keeping up with myself.

Have you ever read something that made you re-consider all you thought you knew about writing?

Ok, maybe that’s a little too dramatic, a little too overwhelming to even consider, but what about reading a book that seems to break all the rules, and yet reads beautifully?

The book that got all this churning is Tiger’s Wife, by Tea Obreht.

I’ve read the reviews, and it seems some people don’t agree with me that Obreht’s book is great, but enough do that she’s won some awards and been nominated for others, and she’s certainly generated a buzz.

In reality, I think she mainly only broke one rule: her novel reads like short stories that were squeezed into one entity. The book consists of stories and various characters, and we move ominously (and often omnisciently)  in and out of them. I can see that it can be confusing and odd, but I left myself go with it and it grabbed me.

At one point reading Tiger’s Wife I thought to myself, this is how I would have written when I was in my early twenties if I had been writing then. This thought stopped me in my tracks. I realized that I was impressed with Obreht’s freedom of movement within her novel, and that in my twenties this freedom was innate in me. I scared by this thought: Was I being true to myself as a writer, or was I holding back, unknowingly following someone else’s standards?

Now, in my thirties, I’m more stuck in some sense, more fixed. And when I write, I follow rules. And I do think we all need to follow rules. It’s just that for each of us those rules need to be different, and evolving, and most likely different for each piece we work with.

I can’t write with the same movement I would have ten years ago. My movements now are big and vast, but they are taken with precision and aim. It doesn’t mean it’s better or worse, just different.

Part of writing is about writing who we are. Today. And this is the best freedom of all.

16 thoughts on “keeping up with myself.

  1. I haven’t read that book, so I can’t comment on that, but I relate to what you’re saying. Learning definitely changes us, usually for the better, but sometimes not when it concerns creativity. I’ve been thinking a lot about this lately. If readers react positively to a story, does it matter that it doesn’t follow the “rules”? I wonder if I’ve been guilty of stifling my creativity by adhering strictly to what, in many cases, are only others opinions or preferences.

    1. I think it’s another case of a really hard balance to always hit, Linda. We read, we are influenced, and this imitation can be sometimes stiffling I think if we are not paying attention.
      It can be so hard at times to differentiate our own personal drives and preferences to those of others around us.
      I know you are beginning a new piece, and I hope you find that wonderful balance, Linda!

  2. Sorry, Jennifer. I realize now my response did not speak directly to your conclusion. So yes, I think it’s only natural that our writing changes with time because our perspective changes. The young are rebel more easily because they are not fully formed — they’re trying to find themselves.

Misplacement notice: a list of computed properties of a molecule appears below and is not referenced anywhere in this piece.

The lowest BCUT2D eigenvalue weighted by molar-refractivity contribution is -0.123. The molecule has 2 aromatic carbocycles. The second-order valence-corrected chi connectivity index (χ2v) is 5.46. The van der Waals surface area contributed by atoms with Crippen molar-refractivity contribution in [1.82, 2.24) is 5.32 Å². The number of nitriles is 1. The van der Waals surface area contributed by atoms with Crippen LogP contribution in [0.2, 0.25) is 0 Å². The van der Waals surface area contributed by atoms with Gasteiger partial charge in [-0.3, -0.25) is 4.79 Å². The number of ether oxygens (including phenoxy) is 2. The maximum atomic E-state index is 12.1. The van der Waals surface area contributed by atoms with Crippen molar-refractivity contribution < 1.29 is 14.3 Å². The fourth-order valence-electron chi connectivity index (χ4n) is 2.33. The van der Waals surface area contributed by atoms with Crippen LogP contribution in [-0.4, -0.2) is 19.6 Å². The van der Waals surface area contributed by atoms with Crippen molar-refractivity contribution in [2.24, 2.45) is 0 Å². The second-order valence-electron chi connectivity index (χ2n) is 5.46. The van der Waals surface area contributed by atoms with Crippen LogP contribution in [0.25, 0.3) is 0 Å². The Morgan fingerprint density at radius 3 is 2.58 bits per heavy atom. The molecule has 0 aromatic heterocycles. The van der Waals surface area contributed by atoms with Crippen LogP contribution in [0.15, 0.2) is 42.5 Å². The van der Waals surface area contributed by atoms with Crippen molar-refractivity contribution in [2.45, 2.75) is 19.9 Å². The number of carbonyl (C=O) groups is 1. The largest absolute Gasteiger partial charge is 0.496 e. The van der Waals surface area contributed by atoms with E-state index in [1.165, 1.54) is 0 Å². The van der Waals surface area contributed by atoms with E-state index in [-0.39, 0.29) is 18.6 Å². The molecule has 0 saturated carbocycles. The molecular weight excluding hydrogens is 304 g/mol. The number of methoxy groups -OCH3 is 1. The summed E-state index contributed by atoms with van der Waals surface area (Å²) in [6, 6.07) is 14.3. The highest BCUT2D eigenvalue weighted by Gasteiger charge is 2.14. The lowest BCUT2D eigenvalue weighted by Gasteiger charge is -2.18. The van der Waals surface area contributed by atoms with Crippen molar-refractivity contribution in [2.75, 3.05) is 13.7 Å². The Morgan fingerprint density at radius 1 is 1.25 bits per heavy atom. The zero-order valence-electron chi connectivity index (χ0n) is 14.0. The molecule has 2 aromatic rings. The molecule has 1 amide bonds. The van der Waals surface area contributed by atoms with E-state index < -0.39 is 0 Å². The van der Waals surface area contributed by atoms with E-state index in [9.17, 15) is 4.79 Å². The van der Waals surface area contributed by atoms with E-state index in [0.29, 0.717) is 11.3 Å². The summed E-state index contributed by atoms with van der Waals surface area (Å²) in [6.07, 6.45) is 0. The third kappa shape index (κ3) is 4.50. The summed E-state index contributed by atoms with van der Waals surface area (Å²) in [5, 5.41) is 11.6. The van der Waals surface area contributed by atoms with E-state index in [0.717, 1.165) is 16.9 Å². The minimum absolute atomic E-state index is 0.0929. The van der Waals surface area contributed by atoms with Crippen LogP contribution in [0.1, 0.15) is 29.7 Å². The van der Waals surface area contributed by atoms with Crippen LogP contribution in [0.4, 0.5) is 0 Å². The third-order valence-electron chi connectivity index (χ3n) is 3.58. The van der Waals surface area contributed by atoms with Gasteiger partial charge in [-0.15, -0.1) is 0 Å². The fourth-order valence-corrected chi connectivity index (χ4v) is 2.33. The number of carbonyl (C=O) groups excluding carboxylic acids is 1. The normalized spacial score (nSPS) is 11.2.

However, that’s not to say we shouldn’t keep the spirit of that rebellion, ever-seeking to discover ourselves in a new way.

    1. Thanks,Linda, for this. Yes, it’s a life long journey of keeping the wonderment alive.

      I was lucky, I grew up and still retain a wonderful relationship with my mom who is eternal young, and I am surounded by young kids! :))

  3. Dear Jennifer,

    Wow, it sounds like were bitten by a similar bug this week in our writing journey. (Though bug bites are ugly–perhaps kissed by the same fairy while we were musing? Yes, that’s better. . . . )

    Re: ” Have you ever read something that made you re-consider all you thought you knew about writing?”

    I don’t think that’s too dramatic at all! I think it happens (to me) all the time–but also not often enough. 😉

    I hadn’t thought about my writing in terms of how it’s differed according to my age until now, but it really has.

    “It’s just that for each of us those rules need to be different, and evolving, and most likely different for each piece we work with…My movements now are big and vast, but they are taken with precision and aim. It doesn’t mean it’s better or worse, just different.”

    Yes, absolutely! That’s exactly what I feel I’ve just been realizing: it’s not that one piece (or age or stage’s work) is bad, because my “new” stuff is better, thereby making the “to come” stuff somehow the best–it is all exactly what it needs to be, what it _is_.

    “Part of writing is about writing who we are. Today. And this is the best freedom of all.”

    Yes, because after all, we are the writers that we are–something that will always be true even as we’re changing .

    Thank you for this wonderfully affirming post. I love it when I’m working out something in my head and I come across words and ideas that help me solidify my feelings that much more!